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Gov’t and Higher Ed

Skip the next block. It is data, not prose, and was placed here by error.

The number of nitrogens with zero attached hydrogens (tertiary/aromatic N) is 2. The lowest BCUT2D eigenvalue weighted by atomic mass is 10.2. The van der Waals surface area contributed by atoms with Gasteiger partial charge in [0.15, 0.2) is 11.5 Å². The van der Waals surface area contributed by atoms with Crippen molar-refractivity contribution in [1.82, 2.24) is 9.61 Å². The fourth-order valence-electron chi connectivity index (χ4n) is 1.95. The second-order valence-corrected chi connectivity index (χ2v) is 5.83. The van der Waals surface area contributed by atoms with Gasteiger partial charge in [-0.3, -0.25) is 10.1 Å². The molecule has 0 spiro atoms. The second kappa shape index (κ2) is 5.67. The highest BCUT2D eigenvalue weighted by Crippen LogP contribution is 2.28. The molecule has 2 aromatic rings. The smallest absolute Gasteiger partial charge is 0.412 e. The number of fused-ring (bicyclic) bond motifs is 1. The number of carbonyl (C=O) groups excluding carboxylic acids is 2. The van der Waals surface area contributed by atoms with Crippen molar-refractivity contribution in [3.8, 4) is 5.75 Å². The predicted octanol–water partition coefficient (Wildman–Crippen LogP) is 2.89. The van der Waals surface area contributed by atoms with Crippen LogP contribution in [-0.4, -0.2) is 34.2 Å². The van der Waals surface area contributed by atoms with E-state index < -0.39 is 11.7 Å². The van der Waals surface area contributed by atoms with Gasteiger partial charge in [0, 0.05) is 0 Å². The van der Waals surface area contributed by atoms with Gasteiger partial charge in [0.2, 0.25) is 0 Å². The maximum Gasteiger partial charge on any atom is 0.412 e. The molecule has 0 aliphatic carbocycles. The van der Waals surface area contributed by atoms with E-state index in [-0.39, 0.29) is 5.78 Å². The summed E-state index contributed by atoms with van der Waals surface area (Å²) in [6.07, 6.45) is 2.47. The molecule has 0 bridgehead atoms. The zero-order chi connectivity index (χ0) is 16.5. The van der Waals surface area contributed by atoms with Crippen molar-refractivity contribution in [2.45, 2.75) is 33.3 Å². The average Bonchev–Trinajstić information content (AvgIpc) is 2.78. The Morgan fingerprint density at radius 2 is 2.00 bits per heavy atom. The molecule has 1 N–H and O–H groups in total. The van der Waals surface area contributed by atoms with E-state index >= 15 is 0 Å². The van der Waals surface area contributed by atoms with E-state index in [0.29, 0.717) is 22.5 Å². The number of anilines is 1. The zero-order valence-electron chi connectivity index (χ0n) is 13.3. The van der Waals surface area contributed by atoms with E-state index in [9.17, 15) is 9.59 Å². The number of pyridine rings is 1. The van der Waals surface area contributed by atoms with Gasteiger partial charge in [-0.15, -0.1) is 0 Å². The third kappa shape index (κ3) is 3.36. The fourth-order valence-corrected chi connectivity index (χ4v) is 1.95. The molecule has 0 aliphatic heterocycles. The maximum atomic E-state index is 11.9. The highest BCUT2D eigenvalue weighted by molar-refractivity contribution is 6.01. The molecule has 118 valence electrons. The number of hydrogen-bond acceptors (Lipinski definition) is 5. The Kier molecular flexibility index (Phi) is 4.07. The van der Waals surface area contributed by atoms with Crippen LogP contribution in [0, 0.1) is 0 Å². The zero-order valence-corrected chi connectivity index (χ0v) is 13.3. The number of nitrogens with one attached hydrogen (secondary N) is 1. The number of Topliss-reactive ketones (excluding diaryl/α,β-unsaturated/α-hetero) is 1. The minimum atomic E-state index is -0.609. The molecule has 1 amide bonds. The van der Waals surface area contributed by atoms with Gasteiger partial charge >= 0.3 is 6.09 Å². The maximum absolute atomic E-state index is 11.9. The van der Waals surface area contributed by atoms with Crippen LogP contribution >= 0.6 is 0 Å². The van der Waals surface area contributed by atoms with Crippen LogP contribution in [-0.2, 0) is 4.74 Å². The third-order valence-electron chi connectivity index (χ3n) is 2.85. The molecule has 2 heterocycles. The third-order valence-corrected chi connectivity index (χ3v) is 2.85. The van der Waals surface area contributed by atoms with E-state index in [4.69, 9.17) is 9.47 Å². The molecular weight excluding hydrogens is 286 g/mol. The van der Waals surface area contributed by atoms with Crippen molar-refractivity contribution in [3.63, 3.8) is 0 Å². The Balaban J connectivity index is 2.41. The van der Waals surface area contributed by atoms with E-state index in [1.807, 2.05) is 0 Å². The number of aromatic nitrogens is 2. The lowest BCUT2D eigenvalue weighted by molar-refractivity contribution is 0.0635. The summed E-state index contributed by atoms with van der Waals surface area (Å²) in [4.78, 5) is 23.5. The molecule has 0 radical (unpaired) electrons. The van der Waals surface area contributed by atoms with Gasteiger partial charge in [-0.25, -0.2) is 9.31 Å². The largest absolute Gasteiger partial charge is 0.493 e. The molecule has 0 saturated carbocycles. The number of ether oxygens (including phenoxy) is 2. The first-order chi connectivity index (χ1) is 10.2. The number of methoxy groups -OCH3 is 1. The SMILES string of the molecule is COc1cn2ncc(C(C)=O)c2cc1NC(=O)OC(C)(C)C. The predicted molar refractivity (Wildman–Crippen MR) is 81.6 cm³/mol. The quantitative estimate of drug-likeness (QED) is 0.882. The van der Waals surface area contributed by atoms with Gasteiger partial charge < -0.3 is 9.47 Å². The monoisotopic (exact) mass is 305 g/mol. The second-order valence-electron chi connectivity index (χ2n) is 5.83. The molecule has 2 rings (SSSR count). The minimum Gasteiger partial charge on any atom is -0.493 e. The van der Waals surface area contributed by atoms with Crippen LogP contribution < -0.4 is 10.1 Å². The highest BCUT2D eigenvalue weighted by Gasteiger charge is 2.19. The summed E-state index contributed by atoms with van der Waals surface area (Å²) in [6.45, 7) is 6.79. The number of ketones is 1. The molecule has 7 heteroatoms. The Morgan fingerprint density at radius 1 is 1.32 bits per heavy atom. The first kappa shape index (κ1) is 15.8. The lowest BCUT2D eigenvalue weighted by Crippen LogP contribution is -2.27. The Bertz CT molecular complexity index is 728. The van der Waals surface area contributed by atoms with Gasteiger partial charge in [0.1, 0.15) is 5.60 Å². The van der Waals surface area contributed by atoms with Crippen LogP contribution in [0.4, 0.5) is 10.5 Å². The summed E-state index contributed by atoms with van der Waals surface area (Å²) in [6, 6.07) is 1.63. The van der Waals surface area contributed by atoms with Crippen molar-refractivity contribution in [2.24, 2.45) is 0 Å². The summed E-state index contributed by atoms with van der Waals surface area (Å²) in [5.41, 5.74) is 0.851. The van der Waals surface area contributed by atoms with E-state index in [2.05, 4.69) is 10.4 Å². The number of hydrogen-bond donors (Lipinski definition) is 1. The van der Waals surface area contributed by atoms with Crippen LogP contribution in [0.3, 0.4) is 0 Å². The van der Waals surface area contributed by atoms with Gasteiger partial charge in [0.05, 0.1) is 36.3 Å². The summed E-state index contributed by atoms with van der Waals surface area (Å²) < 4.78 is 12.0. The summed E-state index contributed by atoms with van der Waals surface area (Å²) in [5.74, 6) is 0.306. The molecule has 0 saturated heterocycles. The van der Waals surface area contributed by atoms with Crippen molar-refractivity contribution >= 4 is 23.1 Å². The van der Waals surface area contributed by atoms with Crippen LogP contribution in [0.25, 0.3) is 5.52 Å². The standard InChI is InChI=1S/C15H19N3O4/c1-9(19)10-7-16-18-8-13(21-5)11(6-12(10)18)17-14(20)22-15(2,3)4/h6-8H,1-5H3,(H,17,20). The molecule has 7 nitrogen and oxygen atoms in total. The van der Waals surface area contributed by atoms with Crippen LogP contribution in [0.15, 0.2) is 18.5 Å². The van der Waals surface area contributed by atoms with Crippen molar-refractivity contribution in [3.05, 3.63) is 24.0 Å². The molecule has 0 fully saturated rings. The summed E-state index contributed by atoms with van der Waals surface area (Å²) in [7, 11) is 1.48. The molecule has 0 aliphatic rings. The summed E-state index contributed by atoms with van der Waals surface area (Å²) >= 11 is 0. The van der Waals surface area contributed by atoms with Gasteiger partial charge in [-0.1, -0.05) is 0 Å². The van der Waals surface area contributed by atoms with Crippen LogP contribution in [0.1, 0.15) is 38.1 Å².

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Congressman Pete Hoekstra, newly appointed head of the House Intelligence Committee, has an important piece today on NRO. Hoekstra is the author of HR 3077, the International Studies in Higher Education Act. HR 3077 would reform the system of federal subsidies to programs of area studies–including Middle East Studies. The academy has smeared HR 3077 as “McCarthyism.” That is ridiculous. As congressman Hoekstra points out, the bill simply restores an advisory board to a program that had one for years, and calls for the teaching of diverse perspectives on international issues. How is a call for intellectual diversity McCarthyism? As Hoekstra points out, the bill explicitly protects against government control of the college curriculum. And no one is forced to apply for these funds. There are 125 programs of Middle East Studies. Only 17 of those get government subsidies. If a program doesn’t want to encourage debate among diverse viewpoints, or doesn’t want to help train students to serve the government after graduation, it doesn’t have to apply for the grants. In fact, few students who benefit from these subsidies go to work for the government. The core purpose of the program has been lost, and congress is absolutely right to try to make sure that taxpayers once again get bang for their buck. But the real significance of congressman Hoekstra’s piece is that it sends a political signal. HR 3077 passed the House unanimously, yet it’s been held up in the Senate by the higher education lobby. Hoekstra notes that this is a last chance for the Senate to pass the bill. Implicitly, Hoekstra is warning that he is not going to give up on the effort to reform area studies. In fact, we know from his remarks in this excellent piece by Slate’s Lee Smith that Hoekstra’s next bill may be a far more difficult pill for the academy to swallow. So in effect, Hoekstra’s piece on NRO today is a shot across the bow of the academy: “Stop blocking HR 3077, or risk far worse next year.”



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